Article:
Among people who actually do cheat on their partners, the causes range from curiosity to the desire for revenge. But infidelity in fantasy is less understood. We might imagine it as an extension of the personality quality of openness to experience—the willingness to engage in a variety of forms of mental play.  

A 2003 study by Spanish psychologists Maria Lameiras Fernández and Yolanda Lameiras Fernández showed that, among undergraduates, at least, those with higher levels of personality openness and lower levels of conscientiousness also had more favorable attitudes toward sexuality in general. Looking at the darker side of sexual fantasies, University of North Texas psychologist Jenny Bivona and her colleagues (2012) reported that female undergraduates who had had "rape fantasies" were also higher in openness to sexual experiences overall.  

It’s possible, then, that the people most likely to fantasize about someone other than their partners are simply more likely to fantasize about sex in general. They may also have fewer inhibitions and feel less constrained by the bonds of commitment in a long-term relationship. Even if they never act on the fantasies, they don’t punish themselves for having them.  

Whether it’s part of your personality or not, when you have these fantasies, does it mean your relationship is doomed? Are you seeking, as the true unfaithful often do, to make up for a relationship that no longer fulfills your needs? Here again, there is little to guide us from the literature on couples, most of which focuses on actual infidelity.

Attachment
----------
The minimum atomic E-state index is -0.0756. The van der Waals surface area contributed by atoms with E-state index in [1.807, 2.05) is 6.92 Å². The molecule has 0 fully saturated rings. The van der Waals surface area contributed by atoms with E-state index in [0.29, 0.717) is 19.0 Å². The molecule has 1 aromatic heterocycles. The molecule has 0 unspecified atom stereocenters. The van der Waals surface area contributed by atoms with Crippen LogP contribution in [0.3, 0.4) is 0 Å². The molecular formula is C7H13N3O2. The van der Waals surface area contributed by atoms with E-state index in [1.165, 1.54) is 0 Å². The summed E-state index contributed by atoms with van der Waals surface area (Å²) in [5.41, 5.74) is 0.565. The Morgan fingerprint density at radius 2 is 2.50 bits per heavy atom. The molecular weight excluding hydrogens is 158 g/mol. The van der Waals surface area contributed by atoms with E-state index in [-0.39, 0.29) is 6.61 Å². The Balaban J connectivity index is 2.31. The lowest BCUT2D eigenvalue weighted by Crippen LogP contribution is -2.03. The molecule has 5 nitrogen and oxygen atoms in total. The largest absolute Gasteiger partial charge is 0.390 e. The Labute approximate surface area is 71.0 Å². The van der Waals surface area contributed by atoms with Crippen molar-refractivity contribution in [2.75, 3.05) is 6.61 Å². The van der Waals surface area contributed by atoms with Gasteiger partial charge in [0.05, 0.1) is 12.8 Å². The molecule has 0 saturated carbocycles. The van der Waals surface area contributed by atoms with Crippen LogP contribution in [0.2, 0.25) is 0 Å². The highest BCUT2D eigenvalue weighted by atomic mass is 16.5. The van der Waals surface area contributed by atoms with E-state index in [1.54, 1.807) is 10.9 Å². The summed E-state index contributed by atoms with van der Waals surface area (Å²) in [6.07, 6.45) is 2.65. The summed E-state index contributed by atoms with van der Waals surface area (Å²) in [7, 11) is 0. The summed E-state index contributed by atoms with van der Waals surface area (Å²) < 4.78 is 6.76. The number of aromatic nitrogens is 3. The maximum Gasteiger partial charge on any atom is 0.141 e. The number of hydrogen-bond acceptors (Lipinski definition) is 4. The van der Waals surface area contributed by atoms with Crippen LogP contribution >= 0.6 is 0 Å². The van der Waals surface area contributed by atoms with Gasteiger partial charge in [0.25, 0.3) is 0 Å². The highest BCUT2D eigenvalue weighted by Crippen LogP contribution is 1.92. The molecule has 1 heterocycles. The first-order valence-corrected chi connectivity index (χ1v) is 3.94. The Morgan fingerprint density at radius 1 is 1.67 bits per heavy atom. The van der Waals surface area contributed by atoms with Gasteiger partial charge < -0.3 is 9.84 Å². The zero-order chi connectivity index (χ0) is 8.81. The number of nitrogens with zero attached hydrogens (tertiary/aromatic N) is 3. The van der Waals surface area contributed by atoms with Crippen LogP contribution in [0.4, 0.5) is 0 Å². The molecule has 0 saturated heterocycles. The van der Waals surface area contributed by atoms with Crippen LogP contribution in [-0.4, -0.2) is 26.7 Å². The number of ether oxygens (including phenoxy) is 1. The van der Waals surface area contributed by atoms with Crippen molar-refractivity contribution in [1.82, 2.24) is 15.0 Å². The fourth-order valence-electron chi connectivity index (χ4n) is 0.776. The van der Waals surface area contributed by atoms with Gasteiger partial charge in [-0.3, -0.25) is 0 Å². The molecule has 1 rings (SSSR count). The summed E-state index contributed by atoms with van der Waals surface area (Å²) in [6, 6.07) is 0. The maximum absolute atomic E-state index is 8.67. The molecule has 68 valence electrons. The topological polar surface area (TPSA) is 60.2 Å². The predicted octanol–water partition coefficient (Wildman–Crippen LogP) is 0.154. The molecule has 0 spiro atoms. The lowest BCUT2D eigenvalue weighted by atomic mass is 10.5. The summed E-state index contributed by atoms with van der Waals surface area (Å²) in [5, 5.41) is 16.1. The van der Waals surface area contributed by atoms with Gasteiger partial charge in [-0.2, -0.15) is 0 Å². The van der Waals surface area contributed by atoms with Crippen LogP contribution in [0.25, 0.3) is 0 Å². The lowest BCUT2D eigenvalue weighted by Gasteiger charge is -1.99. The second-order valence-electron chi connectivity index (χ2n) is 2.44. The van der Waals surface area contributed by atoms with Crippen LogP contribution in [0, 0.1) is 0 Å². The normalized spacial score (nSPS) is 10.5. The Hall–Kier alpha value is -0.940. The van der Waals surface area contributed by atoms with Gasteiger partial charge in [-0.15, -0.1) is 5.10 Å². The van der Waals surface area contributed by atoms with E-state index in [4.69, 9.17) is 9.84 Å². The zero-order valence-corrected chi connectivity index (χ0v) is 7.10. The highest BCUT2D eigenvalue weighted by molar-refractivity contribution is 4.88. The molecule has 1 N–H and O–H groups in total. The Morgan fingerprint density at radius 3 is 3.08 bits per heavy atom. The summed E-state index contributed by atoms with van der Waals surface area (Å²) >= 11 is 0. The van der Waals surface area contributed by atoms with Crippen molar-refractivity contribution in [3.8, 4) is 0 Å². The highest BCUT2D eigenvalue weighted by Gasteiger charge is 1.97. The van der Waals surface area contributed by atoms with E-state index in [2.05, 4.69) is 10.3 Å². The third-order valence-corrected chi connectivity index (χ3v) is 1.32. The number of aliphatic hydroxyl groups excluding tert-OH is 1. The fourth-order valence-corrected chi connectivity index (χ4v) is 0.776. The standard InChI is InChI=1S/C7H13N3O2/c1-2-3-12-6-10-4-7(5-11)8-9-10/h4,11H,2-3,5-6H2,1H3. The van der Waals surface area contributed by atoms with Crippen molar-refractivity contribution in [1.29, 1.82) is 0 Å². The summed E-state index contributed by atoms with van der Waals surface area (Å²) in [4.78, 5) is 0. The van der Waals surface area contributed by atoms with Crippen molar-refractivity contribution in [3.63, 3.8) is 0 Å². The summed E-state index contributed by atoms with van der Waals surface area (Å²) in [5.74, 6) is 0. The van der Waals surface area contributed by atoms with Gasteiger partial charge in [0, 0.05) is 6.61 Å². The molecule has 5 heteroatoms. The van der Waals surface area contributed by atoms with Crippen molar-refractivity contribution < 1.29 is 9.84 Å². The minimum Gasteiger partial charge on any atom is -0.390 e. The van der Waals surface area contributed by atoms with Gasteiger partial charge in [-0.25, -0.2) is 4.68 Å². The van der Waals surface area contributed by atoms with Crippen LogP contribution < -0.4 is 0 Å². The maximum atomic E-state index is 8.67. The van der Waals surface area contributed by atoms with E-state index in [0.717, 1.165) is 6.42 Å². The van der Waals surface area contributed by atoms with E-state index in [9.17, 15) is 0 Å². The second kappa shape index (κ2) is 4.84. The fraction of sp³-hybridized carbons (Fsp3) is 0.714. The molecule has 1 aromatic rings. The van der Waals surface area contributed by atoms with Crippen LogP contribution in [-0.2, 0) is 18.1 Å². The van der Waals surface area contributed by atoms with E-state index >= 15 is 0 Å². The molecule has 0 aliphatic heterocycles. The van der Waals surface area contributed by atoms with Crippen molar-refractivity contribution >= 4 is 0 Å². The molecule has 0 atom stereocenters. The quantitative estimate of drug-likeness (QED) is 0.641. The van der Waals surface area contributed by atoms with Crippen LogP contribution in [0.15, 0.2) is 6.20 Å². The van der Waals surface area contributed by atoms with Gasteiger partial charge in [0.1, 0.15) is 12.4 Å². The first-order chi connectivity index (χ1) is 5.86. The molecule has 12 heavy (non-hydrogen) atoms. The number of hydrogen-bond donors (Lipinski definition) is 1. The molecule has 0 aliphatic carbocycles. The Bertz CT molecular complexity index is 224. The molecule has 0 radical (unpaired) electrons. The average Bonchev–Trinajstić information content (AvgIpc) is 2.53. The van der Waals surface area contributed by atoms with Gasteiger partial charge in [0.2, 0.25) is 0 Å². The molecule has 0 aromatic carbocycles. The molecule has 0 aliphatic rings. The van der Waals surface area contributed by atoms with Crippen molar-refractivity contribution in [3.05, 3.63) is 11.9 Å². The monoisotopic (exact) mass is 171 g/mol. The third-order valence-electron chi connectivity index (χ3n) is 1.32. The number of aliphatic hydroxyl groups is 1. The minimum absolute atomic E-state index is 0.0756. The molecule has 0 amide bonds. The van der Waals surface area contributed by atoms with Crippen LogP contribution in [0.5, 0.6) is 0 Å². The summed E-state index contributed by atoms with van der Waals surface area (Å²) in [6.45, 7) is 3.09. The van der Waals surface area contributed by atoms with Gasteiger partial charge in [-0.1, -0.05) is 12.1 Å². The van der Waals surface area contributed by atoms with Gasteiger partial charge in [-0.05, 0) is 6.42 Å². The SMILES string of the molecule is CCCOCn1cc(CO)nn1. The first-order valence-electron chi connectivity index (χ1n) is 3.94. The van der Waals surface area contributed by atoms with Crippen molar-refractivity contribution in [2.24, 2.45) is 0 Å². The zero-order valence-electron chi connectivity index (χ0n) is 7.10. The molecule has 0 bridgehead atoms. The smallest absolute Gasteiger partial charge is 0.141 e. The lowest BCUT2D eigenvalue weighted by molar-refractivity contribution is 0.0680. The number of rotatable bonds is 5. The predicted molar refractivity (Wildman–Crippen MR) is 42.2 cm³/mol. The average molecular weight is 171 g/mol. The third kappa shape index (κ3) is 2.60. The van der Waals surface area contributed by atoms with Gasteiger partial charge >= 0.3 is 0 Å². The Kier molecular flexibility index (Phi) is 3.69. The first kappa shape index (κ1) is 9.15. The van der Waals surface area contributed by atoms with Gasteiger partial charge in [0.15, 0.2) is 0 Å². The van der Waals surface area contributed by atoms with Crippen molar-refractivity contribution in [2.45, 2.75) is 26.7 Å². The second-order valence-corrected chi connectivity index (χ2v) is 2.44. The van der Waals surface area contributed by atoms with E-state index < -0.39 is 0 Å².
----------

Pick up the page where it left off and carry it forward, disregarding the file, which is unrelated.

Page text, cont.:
We do know that relationships evolve over the long term and what was once a passionate love affair with your partner might very well have moderated into a warm and mutually rewarding form of companionate intimacy. Rather than finding a new partner in reality, you use your fantasy infidelities to add some spice to the mix. It’s even possible that you and your partner find it exciting to swap fantasies, including those about other people. In either of these cases, fantasy infidelities are not a sign that something is profoundly lacking in your relationship.

There is a danger, though, that infidelity fantasies become gateway drugs for actual infidelities. This is particularly true if you’re preoccupied with these images and can’t enjoy intimacy with your partner unless your mind is free to go there. In this case, rather than just try to fight back these thoughts, it might be worth trying to examine what might be prompting them.